Ticketmaster

Ticketing service Ticketmaster announced a data breach incident today that affected roughly 5% of its entire customer base, and has resulted in the theft of customer data, Ticketmaster login information, and payment details.

The breach didn't occur at Ticketmaster itself, but at Inbenta, a provider of AI-powered live chat widgets, which Ticketmaster was deploying on some of its localized sites across the world.

The ticketing service says that on Saturday, June 23, it detected that this live chat widget was being used to deliver malicious software to Ticketmaster users. The malicious software was logging and exfiltrating customer details.

North American users not affected

The company said that not all site visitors are affected, as not all users logged into the site or made purchases.

The malicious data collection appears to have impacted only international users. North American users are not affected, Ticketmaster said.

International users who purchased, or attempted to purchase, tickets between September 2017 and June 23, 2018, are affected.

UK users are also affected but to a lesser degree. Ticketmaster says the malicious data collection impacted its UK website only between February and June 23, 2018.

Ticketmaster is still investigating the incident. Nonetheless, the company has sent out emails to users who it believes were impacted and had their personal data collected. A copy of the email is available below.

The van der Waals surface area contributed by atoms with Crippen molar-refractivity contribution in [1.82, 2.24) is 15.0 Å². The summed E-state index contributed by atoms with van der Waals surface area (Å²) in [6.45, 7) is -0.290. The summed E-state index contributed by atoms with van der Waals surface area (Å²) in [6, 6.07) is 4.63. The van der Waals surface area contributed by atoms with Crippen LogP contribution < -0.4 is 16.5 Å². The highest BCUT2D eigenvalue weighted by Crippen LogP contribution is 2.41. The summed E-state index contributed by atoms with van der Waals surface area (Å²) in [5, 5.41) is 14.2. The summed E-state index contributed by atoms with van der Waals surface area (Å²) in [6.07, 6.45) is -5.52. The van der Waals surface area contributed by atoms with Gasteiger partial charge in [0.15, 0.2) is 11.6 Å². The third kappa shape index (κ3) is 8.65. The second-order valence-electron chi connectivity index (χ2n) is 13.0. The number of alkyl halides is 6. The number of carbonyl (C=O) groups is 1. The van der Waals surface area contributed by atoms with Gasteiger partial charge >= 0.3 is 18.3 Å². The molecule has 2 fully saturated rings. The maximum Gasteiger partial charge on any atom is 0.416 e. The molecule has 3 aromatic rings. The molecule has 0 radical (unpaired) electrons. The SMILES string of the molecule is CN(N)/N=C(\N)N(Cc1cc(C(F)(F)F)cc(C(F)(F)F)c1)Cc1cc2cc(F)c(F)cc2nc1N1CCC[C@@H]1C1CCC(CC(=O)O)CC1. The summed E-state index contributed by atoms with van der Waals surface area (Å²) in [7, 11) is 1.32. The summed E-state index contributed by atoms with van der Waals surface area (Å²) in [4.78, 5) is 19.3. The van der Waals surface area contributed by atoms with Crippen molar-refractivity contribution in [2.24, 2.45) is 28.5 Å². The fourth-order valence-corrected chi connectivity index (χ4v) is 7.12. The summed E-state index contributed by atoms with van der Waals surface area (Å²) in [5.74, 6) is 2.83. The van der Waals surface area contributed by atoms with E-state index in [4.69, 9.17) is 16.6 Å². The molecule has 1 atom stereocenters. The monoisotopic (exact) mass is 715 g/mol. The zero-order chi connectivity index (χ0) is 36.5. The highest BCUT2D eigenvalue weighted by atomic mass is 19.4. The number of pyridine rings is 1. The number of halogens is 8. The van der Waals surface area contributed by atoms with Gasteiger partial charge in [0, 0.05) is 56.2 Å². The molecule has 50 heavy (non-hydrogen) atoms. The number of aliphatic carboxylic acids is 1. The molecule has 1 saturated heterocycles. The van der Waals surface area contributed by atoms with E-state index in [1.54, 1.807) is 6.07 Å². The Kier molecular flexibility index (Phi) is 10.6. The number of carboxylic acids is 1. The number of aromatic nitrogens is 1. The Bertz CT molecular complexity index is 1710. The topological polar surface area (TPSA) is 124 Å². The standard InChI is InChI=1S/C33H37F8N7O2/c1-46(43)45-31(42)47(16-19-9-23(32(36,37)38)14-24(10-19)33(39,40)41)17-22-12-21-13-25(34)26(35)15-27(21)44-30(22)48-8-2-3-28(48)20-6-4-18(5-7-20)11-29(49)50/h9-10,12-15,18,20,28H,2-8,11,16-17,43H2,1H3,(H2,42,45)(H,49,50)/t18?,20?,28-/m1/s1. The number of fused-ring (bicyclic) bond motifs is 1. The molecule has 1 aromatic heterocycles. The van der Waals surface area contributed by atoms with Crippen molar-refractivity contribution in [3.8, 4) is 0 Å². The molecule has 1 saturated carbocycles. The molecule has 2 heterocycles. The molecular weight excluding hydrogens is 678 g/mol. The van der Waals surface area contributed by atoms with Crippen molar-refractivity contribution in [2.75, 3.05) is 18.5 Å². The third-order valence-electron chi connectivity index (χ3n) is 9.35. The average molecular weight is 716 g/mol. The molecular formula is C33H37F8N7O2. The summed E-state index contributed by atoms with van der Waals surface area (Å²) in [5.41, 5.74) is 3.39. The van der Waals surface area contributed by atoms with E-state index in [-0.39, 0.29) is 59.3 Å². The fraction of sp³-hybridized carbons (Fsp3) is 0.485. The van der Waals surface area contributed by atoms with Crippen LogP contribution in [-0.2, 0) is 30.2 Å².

According to the ticketing service, the intruder used malicious code delivered through the Inbenta live chat widget to collect data such as names, addresses, email addresses, telephone numbers, payment details, and Ticketmaster login details.

Ticketmaster says it disabled the Inbenta widget on all of its sites on Saturday, after discovering the breach. The company has published a website for its UK users with information on how customers can request free 12 month identity monitoring services.

Inbenta has not answered a request for comment from Bleeping Computer at the time of publishing. Bleeping Computer has inquired if the security incident might have affected some of Inbenta's other customers. The company lists on its websites clients such as Groupon, Change.org, Schlage, and Ticketbis.

Past incidents involving live chat providers

This is not the first time when a live chat widget provider has faced problems. Earlier this year, in April, Sears, Delta Airlines, and Best Buy announced data breaches after an attacker compromised the infrastructure of live chat widget provider [24]7.ai.

Also in April, PaneraBread exposed the card details of millions of customers after ignoring a security researcher's warnings for more than eight months.

In February, a massive cryptojacking campaign spread to thousands of sites via the BrowsAloud live chat provider, including many US and UK government sites.

On Thanksgiving last year, the infrastructure of LiveHelpNow was compromised by a hacker who deployed a copy of the Coinhive in-browser mining script on around 1,500 sites where the widget was being loaded to provide live support capabilities.

In addition, security researchers found that some live chat services provided by LiveChat and TouchCommerce also leaked the details of tech support personnel, potentially exposing the employes and their companies to more effective spear-phishing campaigns.

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